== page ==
After an exhausting return to work, I really wanted a lighter fare today. I broke out Tsuro, having seen it played with Wil Wheaton on Tabletop years ago. In Tsuro, players take turns placing tiles to move their dragons around the board. Each tile has four paths, so each edge of the tile has two paths touching it. If a dragon goes off the board, the player is out of the game. If it collides with another dragon, both players are out. Last one on the board wins. Tsuro is a short game, almost a micro game, so I expect this post to follow suit.

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The game is recommended for ages 8 and up. I sat my whole family down to play. My two year old, just enjoyed sitting with the family, drawing replacement tiles and fidgeting with the spare dragons from the box. Both of my other kids, ages four and six, were able to play successfully with minimal help. I think this could easily be ages 5 and up, as long as the player is okay with player elimination.This will depend on the kid, although I know 30 year old individuals that are not okay with this mechanism either.

The game started with all five players spread out. I was ‘helping’ Tesla, my youngest. She would pick one of her three tiles, and I would place it with the best move I could. Afraid of one another, we all stayed fairly spread out. Playing tiles, laughing and having fun. All at once we were paired up. Zeb and Tesla were on the same edge of a tile, and Ripley and I were situated so that one tile would activate both our dragons.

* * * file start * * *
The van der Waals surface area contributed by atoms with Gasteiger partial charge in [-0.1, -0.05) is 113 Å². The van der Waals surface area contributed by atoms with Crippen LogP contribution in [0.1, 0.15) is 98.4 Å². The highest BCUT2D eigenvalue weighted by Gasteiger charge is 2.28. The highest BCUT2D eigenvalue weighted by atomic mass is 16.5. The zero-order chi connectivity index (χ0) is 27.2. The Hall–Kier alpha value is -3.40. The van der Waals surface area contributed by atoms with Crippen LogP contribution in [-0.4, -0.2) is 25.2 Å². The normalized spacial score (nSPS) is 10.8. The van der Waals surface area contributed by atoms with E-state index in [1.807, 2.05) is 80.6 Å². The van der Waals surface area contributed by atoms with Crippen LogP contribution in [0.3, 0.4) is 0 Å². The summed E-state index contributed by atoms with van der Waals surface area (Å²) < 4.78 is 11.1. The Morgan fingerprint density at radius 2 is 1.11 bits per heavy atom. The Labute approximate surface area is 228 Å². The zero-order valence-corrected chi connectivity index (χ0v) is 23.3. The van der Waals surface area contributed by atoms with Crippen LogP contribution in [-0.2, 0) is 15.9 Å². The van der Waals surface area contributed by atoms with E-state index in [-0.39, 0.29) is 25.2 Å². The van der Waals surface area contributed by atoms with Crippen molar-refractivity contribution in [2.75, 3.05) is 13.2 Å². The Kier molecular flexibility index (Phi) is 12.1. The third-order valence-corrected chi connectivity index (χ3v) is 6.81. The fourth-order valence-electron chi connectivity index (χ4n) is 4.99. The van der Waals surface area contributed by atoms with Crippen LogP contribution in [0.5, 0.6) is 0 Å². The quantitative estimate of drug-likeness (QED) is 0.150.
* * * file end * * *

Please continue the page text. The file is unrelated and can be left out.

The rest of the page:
It was Zeb’s turn. He had two choices, make both him and Tesla (who couldn’t care less) fly off the board, or make them collide with each other. We had to talk him down from the brink of tantrum, explaining that when five people play a game like this, only one can win. It’s not about winning, it about having fun with each other. I explained that he was about to lose, and make his sister lose too. If he was upset, so would be too. I think its an odd thing, whether you’re 6 or 60, to need to take an action that the only outcome is your own defeat. He decided to force him and his sister to collide, with explosive car crash sound effects -odd for a dragon crash.

I went next, and my only move was to eliminate both Ripley and myself. I think that was easier for Ripley than Zeb, because it wasn’t her causing her own loss, and she was able to see her brother recover fairly well. With that, my wife won…her third unique game in a row.

After the kids went to bed we played two more games. The first game, I was tired of losing. I choose my placement to be as close to Cortnie’s dragon as possible. I chased her around, forcing her to crash into me -draw, still not breaking my losing streak.

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The final game of the night was much like the first. Cortnie easily controlled the board, and won again. I’d recommend Tsuro to anyone in need of a family game, or a quick filler.

 

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